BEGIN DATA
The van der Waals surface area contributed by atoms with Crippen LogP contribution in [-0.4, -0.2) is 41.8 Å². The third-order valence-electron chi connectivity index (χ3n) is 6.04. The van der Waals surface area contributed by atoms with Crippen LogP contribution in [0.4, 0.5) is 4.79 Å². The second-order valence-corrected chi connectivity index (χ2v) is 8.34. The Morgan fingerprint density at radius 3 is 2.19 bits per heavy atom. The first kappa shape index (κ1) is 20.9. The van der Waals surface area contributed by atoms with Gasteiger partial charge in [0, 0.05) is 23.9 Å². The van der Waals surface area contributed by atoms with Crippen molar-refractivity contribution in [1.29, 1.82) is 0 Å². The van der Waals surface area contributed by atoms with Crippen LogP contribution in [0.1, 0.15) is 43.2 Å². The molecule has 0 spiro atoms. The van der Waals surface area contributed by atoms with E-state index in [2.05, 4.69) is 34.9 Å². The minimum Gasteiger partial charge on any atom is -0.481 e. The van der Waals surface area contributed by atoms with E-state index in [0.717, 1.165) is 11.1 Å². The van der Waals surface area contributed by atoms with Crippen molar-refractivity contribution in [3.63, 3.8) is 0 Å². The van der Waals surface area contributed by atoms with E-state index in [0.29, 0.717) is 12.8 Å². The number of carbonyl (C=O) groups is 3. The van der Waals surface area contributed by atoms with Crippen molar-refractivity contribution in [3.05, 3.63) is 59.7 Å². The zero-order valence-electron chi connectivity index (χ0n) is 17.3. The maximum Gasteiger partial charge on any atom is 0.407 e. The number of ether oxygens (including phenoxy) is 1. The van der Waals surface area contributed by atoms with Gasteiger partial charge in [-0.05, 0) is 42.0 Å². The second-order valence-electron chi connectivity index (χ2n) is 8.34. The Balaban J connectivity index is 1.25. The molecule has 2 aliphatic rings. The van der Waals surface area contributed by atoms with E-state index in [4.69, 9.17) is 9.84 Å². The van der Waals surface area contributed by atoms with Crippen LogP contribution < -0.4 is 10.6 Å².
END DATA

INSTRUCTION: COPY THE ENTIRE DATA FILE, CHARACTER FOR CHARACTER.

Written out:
The van der Waals surface area contributed by atoms with Crippen LogP contribution in [-0.4, -0.2) is 41.8 Å². The third-order valence-electron chi connectivity index (χ3n) is 6.04. The van der Waals surface area contributed by atoms with Crippen LogP contribution in [0.4, 0.5) is 4.79 Å². The second-order valence-corrected chi connectivity index (χ2v) is 8.34. The Morgan fingerprint density at radius 3 is 2.19 bits per heavy atom. The first kappa shape index (κ1) is 20.9. The van der Waals surface area contributed by atoms with Gasteiger partial charge in [0, 0.05) is 23.9 Å². The van der Waals surface area contributed by atoms with Crippen molar-refractivity contribution in [1.29, 1.82) is 0 Å². The van der Waals surface area contributed by atoms with Crippen LogP contribution in [0.1, 0.15) is 43.2 Å². The molecule has 0 spiro atoms. The van der Waals surface area contributed by atoms with E-state index in [2.05, 4.69) is 34.9 Å². The minimum Gasteiger partial charge on any atom is -0.481 e. The van der Waals surface area contributed by atoms with E-state index in [0.717, 1.165) is 11.1 Å². The van der Waals surface area contributed by atoms with Crippen molar-refractivity contribution in [3.63, 3.8) is 0 Å². The van der Waals surface area contributed by atoms with E-state index in [0.29, 0.717) is 12.8 Å². The number of carbonyl (C=O) groups is 3. The van der Waals surface area contributed by atoms with Crippen molar-refractivity contribution in [3.05, 3.63) is 59.7 Å². The zero-order valence-electron chi connectivity index (χ0n) is 17.3. The maximum Gasteiger partial charge on any atom is 0.407 e. The number of ether oxygens (including phenoxy) is 1. The van der Waals surface area contributed by atoms with Gasteiger partial charge in [-0.05, 0) is 42.0 Å². The second-order valence-electron chi connectivity index (χ2n) is 8.34. The Balaban J connectivity index is 1.25. The molecule has 2 aliphatic rings. The van der Waals surface area contributed by atoms with E-state index in [4.69, 9.17) is 9.84 Å². The van der Waals surface area contributed by atoms with Crippen LogP contribution < -0.4 is 10.6 Å².